The main residential care area is on the east side of Rambukkana Road. It also has some restaurants and refreshment stands, and management buildings including sleeping sheds and veterinary facilities. The elephant bathing and viewing area along the “Ma Oya” River is directly opposite on the west side of the highway.

People who visit the Elephant Orphanage can view the care and daily routine of the elephants, such as bottle feeding of elephant calves, feeding of all other elephants, and bathing in the “Ma Oya” River.

Pinnawala Elephant Orphanage
Elephant pack ready for a bathing at the river

Most of the elephants at Pinnawala Elephant Orphanage are healthy. Once they attained adulthood will be retained within the facility because they have become dependent on food. A few disabled elephants are given residential care.

An Evening View of Kandy Lake

Kandy Lake

The Kandy Lake (Kiri-muhuda)

A beautiful lake can be seen in front of the Temple of the Tooth Relic which is called “Kandy Lake”. It was a stretch of paddy fields called “Tigolwela” in the past. King Sri Wickrama Rajasinghe built the lake converting the paddy fields. Since there was a beautiful pond named as “Kiri-muhuda” (a sea of milk) in the middle of the Tigolwela, the lake too had been named as “Kiri-muhuda”.

The extent of the lake is 6544 sq. meters. (70,400 sq. ft.) The circumference is 3.21 km. Highest depth is 18.5 m (60 ft.) The parapet wall, giving the appearance of a cloud, is popularly called “Walakulu Bemma” and measures 633.82 m. It is a beautiful lake which greatly enhances the scenic appeal of the city.

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Kotmale Dam

Kotmale Dam

kotmale dam

The Kotmale dam is one of the five main head-work projects done under the Mahaweli Ganga Scheme. this is the most upstream of all.

Kotmale dam is the first with an upstream concrete membrane. The power station is the first Sri Lankan underground station. The dam was ceremoniously declared open in 1985.

There are three spillways and the type of it is called Radial gated, chute type spillway. Catchment area is 544 sq Km. The type of the dam is known as Rock fill with concrete membrane.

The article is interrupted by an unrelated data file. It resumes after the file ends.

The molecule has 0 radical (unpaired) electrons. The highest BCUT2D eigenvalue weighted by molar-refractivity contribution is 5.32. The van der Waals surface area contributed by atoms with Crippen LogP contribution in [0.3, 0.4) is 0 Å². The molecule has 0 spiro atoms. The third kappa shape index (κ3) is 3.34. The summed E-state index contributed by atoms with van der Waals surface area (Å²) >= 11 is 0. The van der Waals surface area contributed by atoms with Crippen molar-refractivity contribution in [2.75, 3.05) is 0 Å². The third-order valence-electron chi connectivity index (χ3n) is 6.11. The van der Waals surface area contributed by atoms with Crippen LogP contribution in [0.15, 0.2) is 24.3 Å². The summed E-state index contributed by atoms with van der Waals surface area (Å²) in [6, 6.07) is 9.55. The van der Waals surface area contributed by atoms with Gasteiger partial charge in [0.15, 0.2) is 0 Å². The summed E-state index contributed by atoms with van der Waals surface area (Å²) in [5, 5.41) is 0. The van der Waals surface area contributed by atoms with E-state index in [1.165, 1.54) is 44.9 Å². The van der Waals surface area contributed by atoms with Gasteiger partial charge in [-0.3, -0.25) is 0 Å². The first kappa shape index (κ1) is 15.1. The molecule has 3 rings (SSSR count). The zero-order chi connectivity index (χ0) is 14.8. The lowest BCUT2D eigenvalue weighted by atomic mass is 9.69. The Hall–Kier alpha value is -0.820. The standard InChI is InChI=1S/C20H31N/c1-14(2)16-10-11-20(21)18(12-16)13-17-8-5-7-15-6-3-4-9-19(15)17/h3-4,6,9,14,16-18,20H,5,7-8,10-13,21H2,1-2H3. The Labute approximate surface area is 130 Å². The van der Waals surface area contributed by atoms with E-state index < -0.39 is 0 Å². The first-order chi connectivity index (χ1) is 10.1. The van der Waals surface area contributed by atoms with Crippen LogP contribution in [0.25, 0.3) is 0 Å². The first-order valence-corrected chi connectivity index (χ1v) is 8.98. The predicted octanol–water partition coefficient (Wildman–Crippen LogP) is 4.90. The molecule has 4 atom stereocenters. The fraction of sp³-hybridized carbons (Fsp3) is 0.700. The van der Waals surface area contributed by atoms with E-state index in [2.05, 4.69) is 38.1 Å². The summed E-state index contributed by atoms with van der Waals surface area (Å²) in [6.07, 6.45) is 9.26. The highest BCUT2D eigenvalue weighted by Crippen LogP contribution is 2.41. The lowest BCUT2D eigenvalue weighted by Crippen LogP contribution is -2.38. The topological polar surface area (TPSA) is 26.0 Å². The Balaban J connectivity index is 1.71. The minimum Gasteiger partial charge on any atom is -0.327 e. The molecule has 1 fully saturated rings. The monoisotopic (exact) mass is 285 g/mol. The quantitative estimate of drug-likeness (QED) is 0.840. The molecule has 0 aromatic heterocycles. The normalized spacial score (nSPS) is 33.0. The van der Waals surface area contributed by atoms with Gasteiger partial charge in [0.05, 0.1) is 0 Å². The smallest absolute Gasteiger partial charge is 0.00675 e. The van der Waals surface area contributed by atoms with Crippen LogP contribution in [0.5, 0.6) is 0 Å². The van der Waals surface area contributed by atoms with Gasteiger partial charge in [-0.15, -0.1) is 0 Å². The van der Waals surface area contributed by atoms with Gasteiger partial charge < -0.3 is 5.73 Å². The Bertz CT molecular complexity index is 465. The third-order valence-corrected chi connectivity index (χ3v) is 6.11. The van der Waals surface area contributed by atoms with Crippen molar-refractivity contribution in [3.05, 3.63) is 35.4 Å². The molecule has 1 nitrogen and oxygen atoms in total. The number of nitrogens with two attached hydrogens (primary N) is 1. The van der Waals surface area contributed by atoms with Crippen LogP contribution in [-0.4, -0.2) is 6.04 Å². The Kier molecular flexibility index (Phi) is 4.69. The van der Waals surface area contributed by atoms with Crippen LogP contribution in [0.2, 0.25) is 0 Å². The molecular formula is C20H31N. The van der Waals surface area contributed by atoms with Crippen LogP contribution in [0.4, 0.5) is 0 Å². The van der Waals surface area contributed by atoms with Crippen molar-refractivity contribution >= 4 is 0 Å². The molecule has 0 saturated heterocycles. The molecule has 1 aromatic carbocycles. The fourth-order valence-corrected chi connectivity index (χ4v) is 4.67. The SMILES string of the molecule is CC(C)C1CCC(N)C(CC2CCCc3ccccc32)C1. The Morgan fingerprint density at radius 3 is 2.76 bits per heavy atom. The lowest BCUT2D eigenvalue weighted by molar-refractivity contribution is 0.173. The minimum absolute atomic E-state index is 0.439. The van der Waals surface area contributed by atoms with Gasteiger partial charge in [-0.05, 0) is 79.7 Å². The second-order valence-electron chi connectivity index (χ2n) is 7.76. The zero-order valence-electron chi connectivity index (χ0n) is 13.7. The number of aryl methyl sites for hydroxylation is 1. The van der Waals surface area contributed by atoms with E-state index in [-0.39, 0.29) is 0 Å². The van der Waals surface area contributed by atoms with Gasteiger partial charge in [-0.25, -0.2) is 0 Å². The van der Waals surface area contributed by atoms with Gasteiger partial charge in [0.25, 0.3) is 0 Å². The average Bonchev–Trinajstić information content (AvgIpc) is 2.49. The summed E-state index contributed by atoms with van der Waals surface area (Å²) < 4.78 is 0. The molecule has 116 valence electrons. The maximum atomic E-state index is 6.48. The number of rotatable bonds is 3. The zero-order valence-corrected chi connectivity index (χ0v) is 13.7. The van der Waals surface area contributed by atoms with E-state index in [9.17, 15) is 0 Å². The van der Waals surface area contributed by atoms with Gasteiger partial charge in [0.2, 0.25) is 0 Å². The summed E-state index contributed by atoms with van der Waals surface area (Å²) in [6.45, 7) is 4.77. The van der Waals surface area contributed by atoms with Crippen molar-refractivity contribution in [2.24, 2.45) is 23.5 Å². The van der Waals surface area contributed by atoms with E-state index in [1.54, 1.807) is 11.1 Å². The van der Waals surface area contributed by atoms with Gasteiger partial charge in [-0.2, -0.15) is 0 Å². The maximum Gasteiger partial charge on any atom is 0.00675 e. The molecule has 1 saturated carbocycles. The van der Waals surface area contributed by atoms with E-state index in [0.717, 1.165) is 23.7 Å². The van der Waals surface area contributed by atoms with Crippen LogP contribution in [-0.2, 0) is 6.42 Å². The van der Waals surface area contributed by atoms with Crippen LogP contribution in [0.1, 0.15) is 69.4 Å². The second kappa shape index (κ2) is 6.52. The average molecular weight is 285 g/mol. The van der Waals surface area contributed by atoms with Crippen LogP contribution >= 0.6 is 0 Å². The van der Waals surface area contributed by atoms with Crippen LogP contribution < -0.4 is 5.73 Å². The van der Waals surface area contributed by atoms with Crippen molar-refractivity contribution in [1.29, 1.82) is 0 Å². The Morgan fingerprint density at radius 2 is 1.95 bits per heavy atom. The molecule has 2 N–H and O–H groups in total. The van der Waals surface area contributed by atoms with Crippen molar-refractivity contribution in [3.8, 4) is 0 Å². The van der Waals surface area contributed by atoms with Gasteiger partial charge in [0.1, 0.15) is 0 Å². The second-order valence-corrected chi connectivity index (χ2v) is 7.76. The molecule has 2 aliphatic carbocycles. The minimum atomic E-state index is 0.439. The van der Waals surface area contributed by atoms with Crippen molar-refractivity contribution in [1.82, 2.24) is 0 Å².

Kotmale Dam
World's highest statue of walking Buddha

Ranawana Temple

Ranawana Temple

Ranawana Purana Rajamaha Viharaya

Ranawana temple is located approximately 900 m off Kandy-Colombo (A1) road. You need to turn from Nanuoya near the Highway Museum Complex. The temple is one of the beautiful temples in Sri Lanka and you must not miss a visit when visiting the sacred city of Kandy. It has many life incidents of Lord Buddha and are built using maximum natural resources.

Temple is also known as “Ranawana Purana Rajamaha Viharaya”. Entrance of the temple has a model of the north entrance of the “Sanchi Stupa” of India. Spending few hours at this temple will help you to keep out all of your busy life and will help you to make your mind free. Your visit to the temple will be a memorable one and can collect lot of memories.

Ranawana Purana Rajamaha Viharaya

Jetwing Lighthouse will be closed in the months of May and June Next year

In Jetwing quest to offer legendary service standards and unforgettable experiences to their valued guests, they believe that it is of paramount importance to continuously upgrade their services and amenities.

It is therefore with great pleasure they announce the commencement of the renovation project of Jetwing Lighthouse, which includes the 63 rooms and suites designed by Sri Lanka’s seminal architect Geoffrey Bawa. The property will be closed in the months of May and June Next year (2019) and will be ready to accept guests once again in July. Jetwing Lighthouse Club (22 rooms and suites, and Nihal’s Restaurant) and the banquet hall at Jetwing Lighthouse will continue to operate during this period.

They apologize for any inconveniences this can cause and sincerely appreciate your patience and support.

National Railway Museum

National Railway Museum

National Railway Museum is the national railway museum of Sri Lanka, located in Kadugannawa. The railway museum is owned by Sri Lanka Railways.

The museum was opened on 27 December 2014 in order to commemorate the 150th anniversary of railway service in Sri Lanka. Previously, the museum was located in Colombo.[2] The old museum has been opened in May 2009.

The museum has old engines, locomotives, rail cars, trolleys, carriages, machineries, and equipment’s that used since the beginning of Sri Lanka Railway.